Going out, sociability, and cultural distinctions

Torronen J, Maunu A
Nordic Studies on Alcohol and Drugs
22 (English supplement)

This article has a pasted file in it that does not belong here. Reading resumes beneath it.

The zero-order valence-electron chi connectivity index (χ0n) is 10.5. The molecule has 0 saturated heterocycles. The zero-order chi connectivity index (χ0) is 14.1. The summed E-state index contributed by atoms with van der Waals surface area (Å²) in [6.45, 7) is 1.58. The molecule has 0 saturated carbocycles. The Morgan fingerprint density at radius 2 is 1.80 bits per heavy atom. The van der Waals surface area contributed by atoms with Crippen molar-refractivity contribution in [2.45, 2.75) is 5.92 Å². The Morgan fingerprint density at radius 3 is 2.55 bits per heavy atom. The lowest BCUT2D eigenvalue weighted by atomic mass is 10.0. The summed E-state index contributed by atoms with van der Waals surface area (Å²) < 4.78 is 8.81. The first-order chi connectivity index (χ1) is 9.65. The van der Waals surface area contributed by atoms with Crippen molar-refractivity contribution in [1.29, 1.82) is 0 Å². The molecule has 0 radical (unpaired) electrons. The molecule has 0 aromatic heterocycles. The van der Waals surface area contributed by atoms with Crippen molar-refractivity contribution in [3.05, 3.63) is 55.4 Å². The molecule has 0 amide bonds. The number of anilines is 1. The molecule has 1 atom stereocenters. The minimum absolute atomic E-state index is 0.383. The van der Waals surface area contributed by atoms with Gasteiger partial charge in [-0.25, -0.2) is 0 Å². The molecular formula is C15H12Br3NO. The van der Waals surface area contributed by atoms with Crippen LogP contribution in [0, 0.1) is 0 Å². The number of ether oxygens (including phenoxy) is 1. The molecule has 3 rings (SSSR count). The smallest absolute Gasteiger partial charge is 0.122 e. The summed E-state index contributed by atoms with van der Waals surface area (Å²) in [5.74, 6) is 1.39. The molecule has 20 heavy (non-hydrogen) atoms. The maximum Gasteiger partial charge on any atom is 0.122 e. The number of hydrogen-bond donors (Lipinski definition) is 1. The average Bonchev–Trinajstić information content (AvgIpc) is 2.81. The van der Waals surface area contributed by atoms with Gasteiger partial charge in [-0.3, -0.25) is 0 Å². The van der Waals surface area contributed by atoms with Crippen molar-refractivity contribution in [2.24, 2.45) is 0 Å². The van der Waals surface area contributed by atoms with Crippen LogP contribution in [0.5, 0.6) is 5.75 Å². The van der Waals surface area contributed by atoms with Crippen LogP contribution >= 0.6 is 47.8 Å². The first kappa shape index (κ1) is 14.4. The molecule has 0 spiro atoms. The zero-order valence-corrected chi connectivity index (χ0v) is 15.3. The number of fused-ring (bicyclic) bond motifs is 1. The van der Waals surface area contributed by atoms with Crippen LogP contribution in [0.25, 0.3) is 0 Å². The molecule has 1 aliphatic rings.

Aim: Pubs are focal stages of sociability. This article investigates the identifications and distinctions between us and them, made by young Finns talking about their own behaviour in pubs, and the pubs they like and dislike. Data & Method: The data consists of 117 interviews with 23 to 35-year-old young Finnish adults who work in business or administration. The method applies classification analysis and is infl uenced by the structuralist, semiotic, and rhetoric traditions. Results: The analysis shows that many of the interviewees classifications involve distancing themselves from those people that go to superficial pubs. The interviewees distinguish themselves from those frequenting superficial places by classifying the interactions there as false and stiff, and contrary to a genuine and relaxed sociability. With these distinctions the interviewees do not aim to distinguish themselves as above others. Instead, they define themselves as ordinary people by separating themselves from people who are fake, pretentious, or too faddish. Conclusions: [This] opposition to superficiality and the emphasis on authenticity is reminiscent of Rousseau's criticism of trivial needs. The interviewees seem to define sociability in pubs in a way that valorises the virtues of ordinariness and modesty.